Education Director Goes Avant Garde
Behind every student success story that comes out of our academies are the educators and academy staff that guided them through every challenge and new experience of their educational journey. These influential individuals also happen to be incredibly talented artists and creators themselves, but their stories often go untold.
Robina Smith, the Education Director for the Santa Monica TONI&GUY Hairdressing Academy, is one of those wildly talented members of the T&G family who has dedicated her life to helping cosmetology students become successful professionals. But she also has an interesting story that brought her to her latest achievement: Receiving the Photographic Award for Pro Avant Garde this past October.
Smith started her career in the beauty industry as an esthetician. After then going on to get a degree in art history and realizing she could not get much use from it, she decided to add a cosmetology license to her list of professional accolades.
“I had always been kind of jealous even when I was in school of all the fun the cosmetologists were having compared to the quiet little room we were in,” she added. “So I wanted to do more and ended up going back to school for that.”
After earning her cosmetology license, she went to work at a salon in Newport Beach, where she was encouraged to look into the TONI&GUY education program. It was the education that brought her to seek a career with the company.
Smith applied at the Costa Mesa TONI&GUY Hairdressing Academy following the advice of a few of her colleagues. She waited for six weeks to hear back and then was finally called in for an interview. Shortly after, she was hired on as a chem tech.
This new career move allowed her to channel her creative side and use her art background on the colour side. However, it also introduced her to the cutting side of the hairdressing world. As a self proclaimed Type A personality, Smith enjoyed the structure and shapes that cutting allowed her to create.
Fast forward two years. Smith had been teaching at the Costa Mesa academy for this time when she was asked to take of the position of Director of Education at the Santa Monica campus. Considering the offer, she tried on the idea and worked in Santa Monica for a month. At the end of that month, she made the decision to stay and accept the position.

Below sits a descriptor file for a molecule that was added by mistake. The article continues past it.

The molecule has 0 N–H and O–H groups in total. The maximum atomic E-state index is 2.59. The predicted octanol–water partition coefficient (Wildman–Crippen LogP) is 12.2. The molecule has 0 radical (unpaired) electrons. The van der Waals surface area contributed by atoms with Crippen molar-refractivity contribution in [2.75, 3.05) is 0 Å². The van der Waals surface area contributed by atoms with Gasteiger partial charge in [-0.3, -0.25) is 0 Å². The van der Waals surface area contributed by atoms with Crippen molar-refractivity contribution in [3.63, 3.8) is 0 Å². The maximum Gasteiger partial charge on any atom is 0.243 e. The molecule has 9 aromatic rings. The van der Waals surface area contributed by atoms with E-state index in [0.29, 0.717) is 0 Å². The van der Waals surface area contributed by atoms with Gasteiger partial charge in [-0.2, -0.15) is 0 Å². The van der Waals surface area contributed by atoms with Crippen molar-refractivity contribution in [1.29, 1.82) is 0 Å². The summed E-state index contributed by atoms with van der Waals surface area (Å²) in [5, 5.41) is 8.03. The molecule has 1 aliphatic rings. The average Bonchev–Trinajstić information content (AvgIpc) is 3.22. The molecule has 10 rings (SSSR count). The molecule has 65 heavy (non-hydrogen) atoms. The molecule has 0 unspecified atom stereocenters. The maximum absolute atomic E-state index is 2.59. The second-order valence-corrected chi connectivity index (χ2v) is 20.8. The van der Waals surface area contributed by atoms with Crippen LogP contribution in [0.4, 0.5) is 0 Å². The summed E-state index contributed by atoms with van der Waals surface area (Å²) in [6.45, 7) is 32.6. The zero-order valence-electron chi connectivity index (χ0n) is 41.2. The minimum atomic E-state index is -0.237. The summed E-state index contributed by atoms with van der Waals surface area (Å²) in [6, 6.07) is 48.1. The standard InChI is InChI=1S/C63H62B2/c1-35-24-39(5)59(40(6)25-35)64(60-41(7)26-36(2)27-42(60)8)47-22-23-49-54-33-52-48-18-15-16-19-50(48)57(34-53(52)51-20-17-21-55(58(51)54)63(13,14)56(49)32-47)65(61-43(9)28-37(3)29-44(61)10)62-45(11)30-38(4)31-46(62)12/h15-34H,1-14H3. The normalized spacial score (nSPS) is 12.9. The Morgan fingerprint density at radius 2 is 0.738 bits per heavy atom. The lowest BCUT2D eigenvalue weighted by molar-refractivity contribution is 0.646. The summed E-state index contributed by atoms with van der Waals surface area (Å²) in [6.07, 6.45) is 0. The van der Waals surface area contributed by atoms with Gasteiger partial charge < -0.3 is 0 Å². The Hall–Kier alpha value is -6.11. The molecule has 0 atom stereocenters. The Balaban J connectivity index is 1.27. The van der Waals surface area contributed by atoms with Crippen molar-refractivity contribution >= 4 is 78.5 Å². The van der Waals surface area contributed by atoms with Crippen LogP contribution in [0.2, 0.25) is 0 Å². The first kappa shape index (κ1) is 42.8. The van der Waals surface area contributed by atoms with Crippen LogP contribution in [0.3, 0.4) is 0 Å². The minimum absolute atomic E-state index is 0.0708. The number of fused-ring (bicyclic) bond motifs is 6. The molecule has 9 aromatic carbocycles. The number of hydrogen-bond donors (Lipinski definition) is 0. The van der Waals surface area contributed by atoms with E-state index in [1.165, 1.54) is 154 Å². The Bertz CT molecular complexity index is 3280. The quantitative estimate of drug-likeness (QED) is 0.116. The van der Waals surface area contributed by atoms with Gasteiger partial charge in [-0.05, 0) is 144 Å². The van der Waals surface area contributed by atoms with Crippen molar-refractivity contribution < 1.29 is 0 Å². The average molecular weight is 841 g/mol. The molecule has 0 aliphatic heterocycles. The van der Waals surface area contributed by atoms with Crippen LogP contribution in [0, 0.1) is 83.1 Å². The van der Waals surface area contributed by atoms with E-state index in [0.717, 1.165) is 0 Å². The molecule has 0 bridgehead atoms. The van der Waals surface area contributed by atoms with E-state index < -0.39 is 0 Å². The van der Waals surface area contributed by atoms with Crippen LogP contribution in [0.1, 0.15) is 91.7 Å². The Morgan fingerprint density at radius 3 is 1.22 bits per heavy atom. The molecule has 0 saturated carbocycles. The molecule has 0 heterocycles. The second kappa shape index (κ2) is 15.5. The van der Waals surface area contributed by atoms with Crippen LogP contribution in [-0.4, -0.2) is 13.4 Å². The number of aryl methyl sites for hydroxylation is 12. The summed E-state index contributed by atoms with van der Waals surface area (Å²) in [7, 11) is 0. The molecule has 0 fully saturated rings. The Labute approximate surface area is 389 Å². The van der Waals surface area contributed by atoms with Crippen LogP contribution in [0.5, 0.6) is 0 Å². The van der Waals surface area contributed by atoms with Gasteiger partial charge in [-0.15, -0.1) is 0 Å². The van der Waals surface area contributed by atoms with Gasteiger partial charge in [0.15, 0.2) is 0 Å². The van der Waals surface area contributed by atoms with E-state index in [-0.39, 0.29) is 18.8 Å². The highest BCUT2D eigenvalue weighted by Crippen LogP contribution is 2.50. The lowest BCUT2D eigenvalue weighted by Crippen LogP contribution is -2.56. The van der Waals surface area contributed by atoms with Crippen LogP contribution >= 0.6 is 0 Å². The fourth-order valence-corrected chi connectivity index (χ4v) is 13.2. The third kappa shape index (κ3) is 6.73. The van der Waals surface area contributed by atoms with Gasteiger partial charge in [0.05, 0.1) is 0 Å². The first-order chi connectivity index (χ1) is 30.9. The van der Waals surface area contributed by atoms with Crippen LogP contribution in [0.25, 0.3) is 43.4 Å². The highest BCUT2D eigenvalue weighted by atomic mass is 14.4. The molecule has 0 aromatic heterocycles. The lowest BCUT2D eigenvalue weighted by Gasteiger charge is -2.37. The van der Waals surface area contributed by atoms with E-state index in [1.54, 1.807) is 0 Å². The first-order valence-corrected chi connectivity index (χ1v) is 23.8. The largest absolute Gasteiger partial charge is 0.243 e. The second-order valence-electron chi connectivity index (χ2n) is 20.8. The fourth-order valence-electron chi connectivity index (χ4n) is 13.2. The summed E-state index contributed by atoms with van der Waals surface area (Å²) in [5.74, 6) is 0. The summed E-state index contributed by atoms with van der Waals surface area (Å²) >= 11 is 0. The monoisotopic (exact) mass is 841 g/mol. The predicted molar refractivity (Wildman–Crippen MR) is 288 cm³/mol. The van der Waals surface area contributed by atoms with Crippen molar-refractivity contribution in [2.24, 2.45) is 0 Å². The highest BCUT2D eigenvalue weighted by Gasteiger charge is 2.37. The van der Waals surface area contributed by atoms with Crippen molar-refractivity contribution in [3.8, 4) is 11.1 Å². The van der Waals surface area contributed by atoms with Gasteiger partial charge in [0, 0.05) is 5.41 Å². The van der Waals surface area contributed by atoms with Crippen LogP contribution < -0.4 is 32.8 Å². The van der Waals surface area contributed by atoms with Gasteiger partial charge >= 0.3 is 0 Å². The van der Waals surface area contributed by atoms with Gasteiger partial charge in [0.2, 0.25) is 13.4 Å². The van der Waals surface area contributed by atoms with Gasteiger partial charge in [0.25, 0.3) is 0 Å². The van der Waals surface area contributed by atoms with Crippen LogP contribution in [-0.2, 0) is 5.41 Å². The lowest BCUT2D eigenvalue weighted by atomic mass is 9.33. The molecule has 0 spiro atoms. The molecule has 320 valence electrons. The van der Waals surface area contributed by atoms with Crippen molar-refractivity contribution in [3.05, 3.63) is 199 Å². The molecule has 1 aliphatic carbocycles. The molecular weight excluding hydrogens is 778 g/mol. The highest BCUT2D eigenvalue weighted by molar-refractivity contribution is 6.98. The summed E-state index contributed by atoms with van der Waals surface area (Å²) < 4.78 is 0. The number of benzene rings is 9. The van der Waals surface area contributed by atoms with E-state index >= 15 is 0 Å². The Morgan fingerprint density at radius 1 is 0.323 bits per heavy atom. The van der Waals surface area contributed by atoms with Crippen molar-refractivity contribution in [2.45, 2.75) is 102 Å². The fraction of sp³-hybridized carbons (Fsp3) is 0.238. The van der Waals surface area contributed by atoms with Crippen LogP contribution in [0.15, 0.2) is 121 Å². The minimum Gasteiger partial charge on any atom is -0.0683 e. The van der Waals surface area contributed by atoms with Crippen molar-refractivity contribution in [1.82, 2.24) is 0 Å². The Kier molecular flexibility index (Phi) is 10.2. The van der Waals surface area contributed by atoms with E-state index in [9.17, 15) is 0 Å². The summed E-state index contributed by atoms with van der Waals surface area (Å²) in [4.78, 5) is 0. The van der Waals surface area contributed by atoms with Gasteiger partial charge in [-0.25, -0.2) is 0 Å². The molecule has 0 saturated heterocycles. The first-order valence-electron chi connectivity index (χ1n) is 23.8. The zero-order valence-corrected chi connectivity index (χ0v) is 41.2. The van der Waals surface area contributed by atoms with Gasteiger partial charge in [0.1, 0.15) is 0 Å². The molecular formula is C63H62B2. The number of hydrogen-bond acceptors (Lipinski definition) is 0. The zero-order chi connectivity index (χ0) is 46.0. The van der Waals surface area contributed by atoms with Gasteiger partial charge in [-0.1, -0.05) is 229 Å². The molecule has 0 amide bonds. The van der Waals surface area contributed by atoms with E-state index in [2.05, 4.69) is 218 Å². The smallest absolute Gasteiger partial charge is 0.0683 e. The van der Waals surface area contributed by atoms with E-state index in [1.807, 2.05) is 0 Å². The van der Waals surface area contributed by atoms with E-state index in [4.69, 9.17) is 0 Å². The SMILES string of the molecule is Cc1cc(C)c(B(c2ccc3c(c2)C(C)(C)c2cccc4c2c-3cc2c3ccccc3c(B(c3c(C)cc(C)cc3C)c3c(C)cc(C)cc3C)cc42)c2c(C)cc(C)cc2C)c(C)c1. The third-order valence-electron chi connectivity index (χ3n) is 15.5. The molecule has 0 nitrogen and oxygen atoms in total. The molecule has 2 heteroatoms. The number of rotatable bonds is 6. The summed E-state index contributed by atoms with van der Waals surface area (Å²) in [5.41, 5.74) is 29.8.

“I never expected to live in LA, but it’s been fun,” Smith explained. “I love the team up here. The team is amazing.”
Next month will be two years that she has been working at the Santa Monica campus. It is here that she achieved her latest feat: taking home the Avant Garde Photographic Award trophy.
Although Smith was inexperienced in the art of avant garde hair, it was a style she had been interested in for a long time.
“I had been wanting to build [a piece] for years,” she explained. “I had finally got to do something I really wanted to do.”
In creating her look that eventually won her the coveted award, her sole inspiration was to use texture. However, her original planned look, was not the one she won with.
“The image from our team shoot, it’s the same hairpiece as the one I won with, just pulled out and reconfigured. It was actually what my inspiration was and then it didn’t even end up getting selected for the Avant Garde,” she recalled. “It was the rough one that everyone said looked really cool that actually won. So it was kind of organic.”
Smith explains her winning look as intensive, taking 13 hours to build, five hours to secure on the model and between three to five hours to reconstruct for the final product. The entire process was a labor of love for her.
“It was my first time submitting solo and doing this kind of piece. The first look that we did was so frustrating to try and get attached to her head and it was not the most pleasant experience. But once we started shooting, Ashley and Paul Joseph and everybody else was so supportive about it that it was kind of like ‘well, maybe?’”
When the nominations came out, Smith remembers that day being painstaking and filled with technical difficulties.
“I think mine was the last name nominated in that category. So, dread, excitement, disbelief, screaming, crying, all of the above. It was a stressful day. It was a tense moment waiting for those nominations to come out,” she said.
But in the end, she along with a few other individual students and the entire academy were named finalists for their respective categories.
When the Photographic Awards finally rolled around, Smith felt that same stress all over again.
“Everybody I saw was saying ‘hey, that was your piece! It was amazing, you’re going to win!’ At that point you don’t know if that helps or makes you more anxious,” she said.
Then, when her name was finally called to the stage, she experience a whole new range of emotions and her nervousness turned to excitement.
“You get up there and you can’t even imagine how that feels all by yourself and to have those people handing you this trophy and there’s people...you can’t even see how many people are in that room, it’s so big,” Smith recalled. “It’s just a crazy experience, it really is. It just makes you want to do it again, and again and again and again.”
Smith has every intention of trying her hand at an award again. She already has ideas brewing for her next submission. Her sights are set on next year and we certainly can’t wait to see what she does next.